Other features of my contact lens and the method of making the same will be readily apparent from consideration of the following specification relating to the annexed drawing in which:
FIG. 1 shows a contact lens of the invention in plan view;
FIG. 2 shows the lens of FIG. 1 in section on the line IIII; and
FIG. 3 illustrates a mold for making a lens blank in axial section.
Referring initially to FIGS. 1 and 2, there is seen a corneal contact lens having the usual meniscus shape bounded by an outer convex spherical surface 1, and inner concave spherical surface 2, and by a circular rim 3 which is rounded in the axially sectional view of FIG. 2 to a radius of curvature which is but a small fraction of the radii of curvature of the surfaces 1, 2.
The central portion 4 of the lens consists of clear acrylic polymer of optical quality. The annular peripheral lens portions consists mainly of colored acrylic resin 5 in which sections 6 of darker colored acrylic resin are embedded. As is evident from FIG. 2, the color is uniform through the thickness of the lens in the main peripheral portion 5 and in the darker section 6. The latter are elongated from the rim 3 in a direction approximately toward the axis of the lens.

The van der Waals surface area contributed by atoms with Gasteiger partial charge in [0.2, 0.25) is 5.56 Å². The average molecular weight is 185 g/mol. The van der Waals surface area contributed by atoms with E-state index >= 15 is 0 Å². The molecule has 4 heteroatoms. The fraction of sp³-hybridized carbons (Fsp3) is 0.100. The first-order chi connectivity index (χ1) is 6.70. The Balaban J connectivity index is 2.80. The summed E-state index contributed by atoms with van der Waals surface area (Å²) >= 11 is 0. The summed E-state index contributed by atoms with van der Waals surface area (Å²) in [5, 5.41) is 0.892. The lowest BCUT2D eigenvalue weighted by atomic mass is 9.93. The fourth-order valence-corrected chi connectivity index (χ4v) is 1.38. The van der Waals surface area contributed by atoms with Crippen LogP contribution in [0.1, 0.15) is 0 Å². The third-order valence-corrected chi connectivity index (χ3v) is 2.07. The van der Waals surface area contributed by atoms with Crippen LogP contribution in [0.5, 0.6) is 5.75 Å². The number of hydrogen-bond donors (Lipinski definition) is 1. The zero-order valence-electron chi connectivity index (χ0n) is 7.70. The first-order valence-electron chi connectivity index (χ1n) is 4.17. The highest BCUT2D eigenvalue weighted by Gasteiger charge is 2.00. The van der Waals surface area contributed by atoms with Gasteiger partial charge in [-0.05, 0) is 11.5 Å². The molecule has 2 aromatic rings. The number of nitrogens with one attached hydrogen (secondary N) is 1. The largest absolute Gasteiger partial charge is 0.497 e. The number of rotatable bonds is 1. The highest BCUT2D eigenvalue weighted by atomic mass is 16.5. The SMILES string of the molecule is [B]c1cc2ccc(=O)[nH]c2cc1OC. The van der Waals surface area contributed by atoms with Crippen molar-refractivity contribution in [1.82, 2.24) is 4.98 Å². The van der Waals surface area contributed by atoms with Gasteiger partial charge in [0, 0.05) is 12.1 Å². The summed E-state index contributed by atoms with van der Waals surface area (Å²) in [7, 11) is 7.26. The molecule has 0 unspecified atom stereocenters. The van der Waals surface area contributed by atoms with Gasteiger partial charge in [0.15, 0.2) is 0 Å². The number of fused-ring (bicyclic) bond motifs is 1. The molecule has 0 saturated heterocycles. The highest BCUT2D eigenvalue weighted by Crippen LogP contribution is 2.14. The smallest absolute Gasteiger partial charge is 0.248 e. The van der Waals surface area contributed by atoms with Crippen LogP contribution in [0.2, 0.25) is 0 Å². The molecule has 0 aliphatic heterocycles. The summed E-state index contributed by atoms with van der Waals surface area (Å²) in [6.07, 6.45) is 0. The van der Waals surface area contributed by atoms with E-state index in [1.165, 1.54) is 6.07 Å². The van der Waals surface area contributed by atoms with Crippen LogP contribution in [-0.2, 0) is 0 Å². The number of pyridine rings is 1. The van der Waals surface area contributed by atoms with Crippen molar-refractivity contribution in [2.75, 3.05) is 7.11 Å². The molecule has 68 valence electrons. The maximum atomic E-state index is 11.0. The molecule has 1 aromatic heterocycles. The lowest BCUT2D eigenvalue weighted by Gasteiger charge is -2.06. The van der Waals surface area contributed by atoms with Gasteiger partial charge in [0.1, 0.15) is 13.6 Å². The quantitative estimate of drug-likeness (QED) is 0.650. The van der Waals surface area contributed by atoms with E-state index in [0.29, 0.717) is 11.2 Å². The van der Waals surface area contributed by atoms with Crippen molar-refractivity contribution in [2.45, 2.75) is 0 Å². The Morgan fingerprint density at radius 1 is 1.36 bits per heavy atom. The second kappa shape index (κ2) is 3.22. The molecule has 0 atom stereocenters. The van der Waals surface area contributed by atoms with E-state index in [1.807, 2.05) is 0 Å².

The preparation of a lens blank from which the lens of FIGS. 1 and 2 may be cut, ground, and polished in a conventional manner is illustrated in FIG. 3 which shows a mold consisting of a cylindrical sleeve 7 equipped with a bottom plug 8 and a top plug 9 movably inserted in the sleeve 7. A central bore in the top plug 9 slidably receives a rod 10 of optical-quality acrylic resin, mainly polymethyl methacrylate, having a diameter of 4 to 5 millimeters, which extends through the mold cavity and abuts against the inner face of the bottom plug 8. The remainder of the mold cavity is filled with a finely granular acrylic molding powder 11.